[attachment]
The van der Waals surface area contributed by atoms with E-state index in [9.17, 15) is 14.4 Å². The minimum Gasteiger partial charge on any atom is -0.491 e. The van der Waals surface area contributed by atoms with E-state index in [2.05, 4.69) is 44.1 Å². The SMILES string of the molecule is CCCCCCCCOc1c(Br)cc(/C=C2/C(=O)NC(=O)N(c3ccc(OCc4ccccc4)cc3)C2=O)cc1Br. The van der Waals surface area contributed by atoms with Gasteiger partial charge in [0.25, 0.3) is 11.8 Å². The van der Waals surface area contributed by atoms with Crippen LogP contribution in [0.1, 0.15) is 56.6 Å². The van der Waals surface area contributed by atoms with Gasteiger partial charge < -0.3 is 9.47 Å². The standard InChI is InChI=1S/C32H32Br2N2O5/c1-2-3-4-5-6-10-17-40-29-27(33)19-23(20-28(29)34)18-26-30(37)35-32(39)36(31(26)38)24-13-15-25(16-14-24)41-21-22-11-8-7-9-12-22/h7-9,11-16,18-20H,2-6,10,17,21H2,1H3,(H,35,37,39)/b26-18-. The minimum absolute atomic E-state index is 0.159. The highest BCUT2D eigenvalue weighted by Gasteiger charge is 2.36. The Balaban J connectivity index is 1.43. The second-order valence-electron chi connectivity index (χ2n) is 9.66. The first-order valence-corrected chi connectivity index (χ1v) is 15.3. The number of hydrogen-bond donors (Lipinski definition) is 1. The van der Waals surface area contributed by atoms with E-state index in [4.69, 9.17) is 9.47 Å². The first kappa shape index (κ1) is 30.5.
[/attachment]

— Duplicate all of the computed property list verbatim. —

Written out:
The van der Waals surface area contributed by atoms with E-state index in [9.17, 15) is 14.4 Å². The minimum Gasteiger partial charge on any atom is -0.491 e. The van der Waals surface area contributed by atoms with E-state index in [2.05, 4.69) is 44.1 Å². The SMILES string of the molecule is CCCCCCCCOc1c(Br)cc(/C=C2/C(=O)NC(=O)N(c3ccc(OCc4ccccc4)cc3)C2=O)cc1Br. The van der Waals surface area contributed by atoms with Gasteiger partial charge in [0.25, 0.3) is 11.8 Å². The van der Waals surface area contributed by atoms with Crippen LogP contribution in [0.1, 0.15) is 56.6 Å². The van der Waals surface area contributed by atoms with Gasteiger partial charge < -0.3 is 9.47 Å². The standard InChI is InChI=1S/C32H32Br2N2O5/c1-2-3-4-5-6-10-17-40-29-27(33)19-23(20-28(29)34)18-26-30(37)35-32(39)36(31(26)38)24-13-15-25(16-14-24)41-21-22-11-8-7-9-12-22/h7-9,11-16,18-20H,2-6,10,17,21H2,1H3,(H,35,37,39)/b26-18-. The minimum absolute atomic E-state index is 0.159. The highest BCUT2D eigenvalue weighted by Gasteiger charge is 2.36. The Balaban J connectivity index is 1.43. The second-order valence-electron chi connectivity index (χ2n) is 9.66. The first-order valence-corrected chi connectivity index (χ1v) is 15.3. The number of hydrogen-bond donors (Lipinski definition) is 1. The van der Waals surface area contributed by atoms with E-state index in [4.69, 9.17) is 9.47 Å². The first kappa shape index (κ1) is 30.5.